6. Marseille, France


 Europeans have often named it the “French version of Naples,” and no one really ever understands whether that’s a compliment or a criticism. Tourists flock to France every year to see Paris and once they’ve seen Paris, the Côte d’Azur and Champagne country are very popular. Both of which are beautiful, but neither can offer that pure, gritty, raw charm of Marseille. Marseille is France’s second largest city and Europe’s fourth largest port and it is emphatically gorgeous. Few other places in France give you that feeling of authenticity. Perhaps this is because, unlike the French Riviera, Marseille has never been taken over by Russian oligarchs and Arab sheiks. It managed to retain its soul.The South of France, from Côte d’Azur to Aix-en Provence, is a parable of what money is capable of when it serves no other purpose other than its own self-accumulation. Because while Nice and Cannes are gorgeous, no doubt, they’re mostly frequented by people who, as they say, “have nothing but money.” Marseille is the other way around. It may have been struck by the financial crisis but on a sunny day (which is most days in Marseille) you just can smell the fish, the seaside, the salt, the port and, most importantly, an incredibly large amount of stubborn, relentless dignity.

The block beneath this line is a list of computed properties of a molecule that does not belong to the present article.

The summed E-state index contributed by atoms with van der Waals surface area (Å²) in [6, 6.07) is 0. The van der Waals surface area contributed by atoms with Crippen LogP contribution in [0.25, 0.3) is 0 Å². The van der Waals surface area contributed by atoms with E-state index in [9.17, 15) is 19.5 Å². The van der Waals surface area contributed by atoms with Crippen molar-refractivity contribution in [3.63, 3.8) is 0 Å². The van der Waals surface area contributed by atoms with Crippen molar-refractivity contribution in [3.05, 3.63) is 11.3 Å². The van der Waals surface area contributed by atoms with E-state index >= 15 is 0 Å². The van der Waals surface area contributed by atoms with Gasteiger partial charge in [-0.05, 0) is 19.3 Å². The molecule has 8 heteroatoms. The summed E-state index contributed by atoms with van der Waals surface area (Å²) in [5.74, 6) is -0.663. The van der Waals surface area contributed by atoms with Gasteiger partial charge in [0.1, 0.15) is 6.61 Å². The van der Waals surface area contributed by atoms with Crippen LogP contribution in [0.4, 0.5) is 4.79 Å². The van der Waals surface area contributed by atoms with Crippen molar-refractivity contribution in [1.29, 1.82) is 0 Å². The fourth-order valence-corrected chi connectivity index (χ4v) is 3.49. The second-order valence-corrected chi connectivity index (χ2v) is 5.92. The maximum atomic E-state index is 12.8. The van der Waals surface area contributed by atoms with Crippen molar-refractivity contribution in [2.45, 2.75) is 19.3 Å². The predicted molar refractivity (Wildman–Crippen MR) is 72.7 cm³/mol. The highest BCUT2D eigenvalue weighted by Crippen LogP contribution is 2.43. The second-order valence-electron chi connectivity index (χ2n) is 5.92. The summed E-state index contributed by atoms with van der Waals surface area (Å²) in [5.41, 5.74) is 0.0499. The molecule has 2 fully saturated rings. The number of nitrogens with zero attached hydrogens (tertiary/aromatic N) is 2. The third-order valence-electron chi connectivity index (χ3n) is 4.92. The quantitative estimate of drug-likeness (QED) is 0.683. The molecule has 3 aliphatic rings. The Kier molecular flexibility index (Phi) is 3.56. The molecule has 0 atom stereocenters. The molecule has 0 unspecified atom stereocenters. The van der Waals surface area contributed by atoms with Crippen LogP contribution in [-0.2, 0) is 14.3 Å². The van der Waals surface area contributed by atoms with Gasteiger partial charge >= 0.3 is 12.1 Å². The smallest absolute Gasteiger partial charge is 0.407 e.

5. Tallinn, Estonia


After the political dismemberment of the U.S.S.R, Estonia (along with Lithuania and Latvia, the Baltic States) was left in a sort of glorified and isolated limbo. Not red and grumpy enough for Russia, not blue and liberal enough for Europe. Now, Estonia has been long part of the EU and is here to stay.

Old generations speak Russian but young people are studying English (along with native language Estonian, of course) and they often forget the little Russian they learned from their grandparents. Tallinn is small and pretty. Wander around in the little old town center, walk on the cobblestone, and have yourself a shot of Vana Tallinn (vana is Estonian for old, ancient). It’s amazing.

4. Liverpool, England


There are three religions in Liverpool: the Beatles, Liverpool Football Club, and Everton Football Club. Walking around the port area or in the pubs you know it, you breathe it, you feel it. The only thing the city loves more than the Beatles and snooker (they adore it around here) is soccer. Everything and everyone in Liverpool is a helter-skelter of either blue (Everton) or red (Liverpool). You can’t have (or support) both. There’s no other city in England (only Manchester comes close with United and City) where sport clubs are the definition of the people.